On the one hand when The Washington Post ignores religious motives at their sharpest and most brutal presence, and on the other hand it seeks to drag in religions to explain unrelated events — like when Bollywood actor Shah Rukh Khan’s son was held on charges of drug possession and drug dealing. The Narcotics Control Bureau in India and the police have always carried out their duty of patrolling the drug racket in Bollywood, irrespective of the religious affiliation of the actors/actresses. But The Washington Post thinks Shah Rukh Khan’s son was being questioned because he is Muslim. However, when non-Muslims in such a case come to be questioned by authorities, their religion automatically vanishes. This narrative of “minority oppression” is, at the moment, nothing but a cover for a range of offenders, ordinary and small-time criminals to terrorists seeking to create havoc in the country.

The Washington Post’s indulgence in this biased and selective reporting is not new. Ever since the BJP’s victory in 2014, the grand narrative they have worked on has comprised primarily the highlighting of a certain kind of religious tussle which helps in building up the “Hindu nationalists are taking India downstream” image. In this quest they have portrayed the RSS as a “Hindu nationalist group going on charm offensive” even when the RSS has always been secular in its outlook. Similarly, in their  habit of biased reporting , The Washington Post has always addressed the Babri Mosque in Ayodhya as a sixteenth  century mosque. Not once has it told its readers that it has been proven by the Archaeological Survey of India and its experts that there existed a temple of Shri Ram on the spot prior to the building of the mosque. The Treta ka Thakur inscription of twelfth century Gaharwar King Maharaja Jaichandra is an indisputable record. Yet The Post writes only about the mosque. And when it does mention the temple, it slips in a line saying “the Hindus believe” a temple to have existed so as to provide an impression that it is merely a belief and not proven archeologically.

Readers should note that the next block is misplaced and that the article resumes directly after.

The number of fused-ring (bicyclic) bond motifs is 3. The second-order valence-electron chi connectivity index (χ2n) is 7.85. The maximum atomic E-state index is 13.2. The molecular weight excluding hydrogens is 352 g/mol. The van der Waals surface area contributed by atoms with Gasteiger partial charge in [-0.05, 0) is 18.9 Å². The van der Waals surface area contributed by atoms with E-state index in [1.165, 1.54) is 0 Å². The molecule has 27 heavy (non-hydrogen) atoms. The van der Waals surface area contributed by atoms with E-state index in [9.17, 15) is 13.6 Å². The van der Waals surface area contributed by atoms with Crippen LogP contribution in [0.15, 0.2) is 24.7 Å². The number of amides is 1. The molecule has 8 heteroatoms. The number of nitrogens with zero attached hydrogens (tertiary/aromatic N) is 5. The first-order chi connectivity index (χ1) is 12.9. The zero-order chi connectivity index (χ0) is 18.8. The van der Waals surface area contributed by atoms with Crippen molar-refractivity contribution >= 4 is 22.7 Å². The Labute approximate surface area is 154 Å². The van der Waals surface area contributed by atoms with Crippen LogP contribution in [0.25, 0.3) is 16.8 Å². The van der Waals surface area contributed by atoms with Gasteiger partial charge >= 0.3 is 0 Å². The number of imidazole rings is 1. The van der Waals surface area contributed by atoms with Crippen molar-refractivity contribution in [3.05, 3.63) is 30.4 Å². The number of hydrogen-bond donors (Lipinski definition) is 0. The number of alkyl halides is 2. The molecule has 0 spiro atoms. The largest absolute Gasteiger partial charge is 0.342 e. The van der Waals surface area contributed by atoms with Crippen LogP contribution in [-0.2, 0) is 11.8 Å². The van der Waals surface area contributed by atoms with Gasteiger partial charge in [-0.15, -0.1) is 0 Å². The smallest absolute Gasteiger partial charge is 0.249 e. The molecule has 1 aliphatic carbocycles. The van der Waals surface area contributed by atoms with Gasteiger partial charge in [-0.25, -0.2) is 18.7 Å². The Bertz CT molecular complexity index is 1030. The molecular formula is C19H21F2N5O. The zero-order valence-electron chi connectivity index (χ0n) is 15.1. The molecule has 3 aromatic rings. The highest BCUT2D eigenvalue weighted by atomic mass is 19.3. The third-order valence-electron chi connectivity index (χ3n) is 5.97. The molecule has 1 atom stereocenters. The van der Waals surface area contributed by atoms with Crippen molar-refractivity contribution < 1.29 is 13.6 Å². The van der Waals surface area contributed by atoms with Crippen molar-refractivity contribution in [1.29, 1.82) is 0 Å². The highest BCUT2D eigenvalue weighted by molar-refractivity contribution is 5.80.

Two years ago, when violence erupted in Delhi after the anti-CAA protest, both Hindus and Muslims were killed. But the newspaper, again, published only partisan reports supporting Muslims and demonizing Hindus, and criticizing the BJP-led Government. “The violence has overwhelming religious overtones — unidentified groups have destroyed mosques and targeted Muslim-majority  neighbourhoods with gasoline bombs,” it said in one of its report.  Before that, the newspaper had declared CAA as an “official legal cover to its dream of entrenching Hindu supremacy” and had sort of concluded that the law will turn India into a “a Hindu nationalist state”. The Washington Post has carried many opinion pieces asserting that  India is becoming a Hindu nationalist state and a Hindu theocracy of sorts. It never sees religion in a jihadi terrorist or a Christian fundamentalist when they kill in the name of their religion or seek to establish their god across the world. But the Post did see religion in the Indian government’s measures in Kashmir.

It is beyond doubt that the reporting and opinions in The Washington Post are always centred around a specific narrative vilifying Hinduism and Hindus. The newspaper seeks not to establish a level playing field in the political reportage but has just become a vehicle to demonize Hindus and paint the BJP into a “Hindu nationalist” corner. A newspaper with such a dishonest record and dangerous intent is not just a threat to Indian democracy and to India’s social harmony and global standing but is a propaganda vehicle seeking to kill democracy in broad daylight.

Yogendra Singh Thakur

Yogendra Singh Thakur is a freelance columnist from Betul, Madhya Pradesh. He has written essays for IndiaFacts, Swarajya Magazine, Pragyata Magazine, and OpIndia. He is pursuing a BA, majoring in History, Political Science, and Sociology.